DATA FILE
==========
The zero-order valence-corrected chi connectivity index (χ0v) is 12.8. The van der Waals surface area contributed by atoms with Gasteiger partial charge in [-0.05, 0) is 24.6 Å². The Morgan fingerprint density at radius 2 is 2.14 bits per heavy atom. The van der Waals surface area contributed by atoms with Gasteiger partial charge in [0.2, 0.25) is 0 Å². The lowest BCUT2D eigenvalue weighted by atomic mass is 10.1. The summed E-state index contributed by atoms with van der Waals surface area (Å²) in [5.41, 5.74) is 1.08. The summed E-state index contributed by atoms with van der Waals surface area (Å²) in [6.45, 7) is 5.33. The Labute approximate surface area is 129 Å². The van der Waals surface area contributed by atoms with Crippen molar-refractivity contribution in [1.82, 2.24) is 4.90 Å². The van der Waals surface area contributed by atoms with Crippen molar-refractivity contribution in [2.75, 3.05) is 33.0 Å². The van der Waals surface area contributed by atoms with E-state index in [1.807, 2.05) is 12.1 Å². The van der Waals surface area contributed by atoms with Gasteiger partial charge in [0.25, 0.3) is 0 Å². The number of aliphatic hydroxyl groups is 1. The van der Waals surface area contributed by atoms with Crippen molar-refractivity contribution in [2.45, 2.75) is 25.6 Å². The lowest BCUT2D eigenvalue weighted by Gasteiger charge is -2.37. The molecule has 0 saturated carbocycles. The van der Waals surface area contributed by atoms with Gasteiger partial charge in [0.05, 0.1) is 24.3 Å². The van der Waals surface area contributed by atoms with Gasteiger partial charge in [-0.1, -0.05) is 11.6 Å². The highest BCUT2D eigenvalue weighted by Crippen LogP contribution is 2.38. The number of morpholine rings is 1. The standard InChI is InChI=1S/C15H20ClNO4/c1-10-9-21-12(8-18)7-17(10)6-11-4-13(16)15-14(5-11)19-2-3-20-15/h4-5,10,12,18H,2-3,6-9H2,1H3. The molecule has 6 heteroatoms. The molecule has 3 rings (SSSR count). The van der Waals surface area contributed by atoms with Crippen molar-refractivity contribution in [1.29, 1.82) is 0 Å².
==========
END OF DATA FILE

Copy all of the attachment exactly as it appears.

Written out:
The zero-order valence-corrected chi connectivity index (χ0v) is 12.8. The van der Waals surface area contributed by atoms with Gasteiger partial charge in [-0.05, 0) is 24.6 Å². The Morgan fingerprint density at radius 2 is 2.14 bits per heavy atom. The van der Waals surface area contributed by atoms with Gasteiger partial charge in [0.2, 0.25) is 0 Å². The lowest BCUT2D eigenvalue weighted by atomic mass is 10.1. The summed E-state index contributed by atoms with van der Waals surface area (Å²) in [5.41, 5.74) is 1.08. The summed E-state index contributed by atoms with van der Waals surface area (Å²) in [6.45, 7) is 5.33. The Labute approximate surface area is 129 Å². The van der Waals surface area contributed by atoms with Crippen molar-refractivity contribution in [1.82, 2.24) is 4.90 Å². The van der Waals surface area contributed by atoms with Crippen molar-refractivity contribution in [2.75, 3.05) is 33.0 Å². The van der Waals surface area contributed by atoms with E-state index in [1.807, 2.05) is 12.1 Å². The van der Waals surface area contributed by atoms with Gasteiger partial charge in [0.25, 0.3) is 0 Å². The number of aliphatic hydroxyl groups is 1. The van der Waals surface area contributed by atoms with Crippen molar-refractivity contribution in [2.45, 2.75) is 25.6 Å². The lowest BCUT2D eigenvalue weighted by Gasteiger charge is -2.37. The molecule has 0 saturated carbocycles. The van der Waals surface area contributed by atoms with Gasteiger partial charge in [0.05, 0.1) is 24.3 Å². The van der Waals surface area contributed by atoms with Gasteiger partial charge in [-0.1, -0.05) is 11.6 Å². The highest BCUT2D eigenvalue weighted by Crippen LogP contribution is 2.38. The number of morpholine rings is 1. The standard InChI is InChI=1S/C15H20ClNO4/c1-10-9-21-12(8-18)7-17(10)6-11-4-13(16)15-14(5-11)19-2-3-20-15/h4-5,10,12,18H,2-3,6-9H2,1H3. The molecule has 6 heteroatoms. The molecule has 3 rings (SSSR count). The van der Waals surface area contributed by atoms with Crippen molar-refractivity contribution in [1.29, 1.82) is 0 Å².